Because the A's need to fight and scrap for every fan they can get in the cavern that is their "ballpark," they have a lot of fun extras, from playing "The A-Team Theme" during introductions to promotions so cheap they sound actively unprofitable. (One Friday night deal offered four seats and four "dinners," whatever that constitutes, for $60. In New York I'm charged $15 bucks simply for leaving my apartment.) This manifests itself mostly, though, in an anything-goes attitude at the park. It is not a place where you notice a lot of security, let's put it that way. It can lead to bad times, but fun ones too.
I was curious what an A's-Giants game at the Coliseum would be like; I'm fascinated by intra-area matchups at the home field of the traditionally less-popular team. But this was no 50-50 split: It was mostly A's fans, and it wasn't particularly close. (The Giants fans who made the trip mostly stayed quiet, perhaps because they lost and/or were scared.) The only real difference you'd find between this and any other A's game was that, well, the stands were full.
Contrast that with the Giants-A's game Wednesday night at AT&T Park. There was a palpable edge to the proceedings, a sense that this lovely, almost stately, reflective park on the water was being invaded by ruffians from across the Bay. A's fans were loud, proud and throwing elbows, like a teen punk nephew wiping his nose on the linens at Thanksgiving when everyone else makes sure to take their shoes off at the door. At one point, an A's fan in the front row of his left field upper deck section kept standing up in the middle of play, screaming and spitting sunflower seeds everywhere. Despite repeated pleas of "Down in front," he stayed standing and yelling, mocking ushers and making a nuisance of himself. ("They tell us we can't tell people to sit down, as a rule," an usher explained, sighing.) There weren't any fights about it, though. The Giants crowd isn't as feisty, and mostly everyone just sat there until the fan punched himself out and finally sat down. And even he wasn't all that much of an a--hole about it. A few minutes later, the rowdy A's guy was jovially chatting with the Giants fans in his section. I love A's fans.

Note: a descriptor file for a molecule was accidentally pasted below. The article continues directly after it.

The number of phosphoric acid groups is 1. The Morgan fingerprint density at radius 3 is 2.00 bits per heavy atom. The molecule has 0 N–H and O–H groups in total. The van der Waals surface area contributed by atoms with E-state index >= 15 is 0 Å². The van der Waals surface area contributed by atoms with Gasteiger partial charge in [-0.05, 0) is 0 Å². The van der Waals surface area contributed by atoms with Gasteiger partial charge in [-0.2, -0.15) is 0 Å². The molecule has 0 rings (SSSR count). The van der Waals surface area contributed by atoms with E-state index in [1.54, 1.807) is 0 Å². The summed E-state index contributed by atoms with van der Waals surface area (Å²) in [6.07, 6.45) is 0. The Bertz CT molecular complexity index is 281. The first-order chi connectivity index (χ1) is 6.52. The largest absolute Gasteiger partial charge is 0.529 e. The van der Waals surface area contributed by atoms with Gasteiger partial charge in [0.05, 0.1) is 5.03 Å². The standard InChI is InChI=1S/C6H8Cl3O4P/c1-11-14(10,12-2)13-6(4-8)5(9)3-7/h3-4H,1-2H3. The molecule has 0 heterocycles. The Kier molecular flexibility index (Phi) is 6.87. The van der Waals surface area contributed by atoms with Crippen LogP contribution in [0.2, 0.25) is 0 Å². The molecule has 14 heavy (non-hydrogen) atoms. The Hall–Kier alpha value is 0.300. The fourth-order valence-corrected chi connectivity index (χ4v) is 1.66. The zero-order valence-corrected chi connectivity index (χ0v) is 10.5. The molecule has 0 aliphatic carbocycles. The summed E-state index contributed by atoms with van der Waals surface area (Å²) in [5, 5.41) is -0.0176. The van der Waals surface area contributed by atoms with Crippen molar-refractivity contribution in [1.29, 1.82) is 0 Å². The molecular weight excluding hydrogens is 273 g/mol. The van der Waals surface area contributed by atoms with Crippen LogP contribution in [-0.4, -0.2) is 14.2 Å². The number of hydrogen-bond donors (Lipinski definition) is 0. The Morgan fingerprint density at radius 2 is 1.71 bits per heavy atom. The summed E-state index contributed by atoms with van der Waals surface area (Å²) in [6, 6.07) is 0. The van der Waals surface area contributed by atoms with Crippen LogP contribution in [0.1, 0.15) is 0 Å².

They certainly did represent: When Yoenis Cespedes tripled home a run in the first inning, there was a huge roar from the many A's fans in attendance, one Giants fans weren't quite able to replicate or counteract. (It didn't help that Tim Lincecum has lost all his magical powers and was out by the fifth inning. Again.) A Giants fan behind me snarled, "So they don't show up to their own games, but they show up to ours."
It's easy to understand why Giants fans might not be as rowdy as A's fans right now. Their stadium is almost the platonic ideal of a baseball stadium, and that sort of comfort can lead to stasis, the inertia of having every whim catered to. It can lead to a loss of edge. And you know what else leads to a loss of edge? Winning two World Series in three years. You can't really blame Giants fans for wanting to stretch their legs, relax and eat some garlic fries while A's fans hop and howl.
It made for kind of an ideal evening: Deeply invested, spirited A's fans in the pastoral setting of what might be baseball's best park. It's trendier to be Giants fan. It's more arresting to be an A's fan. They're both pretty great.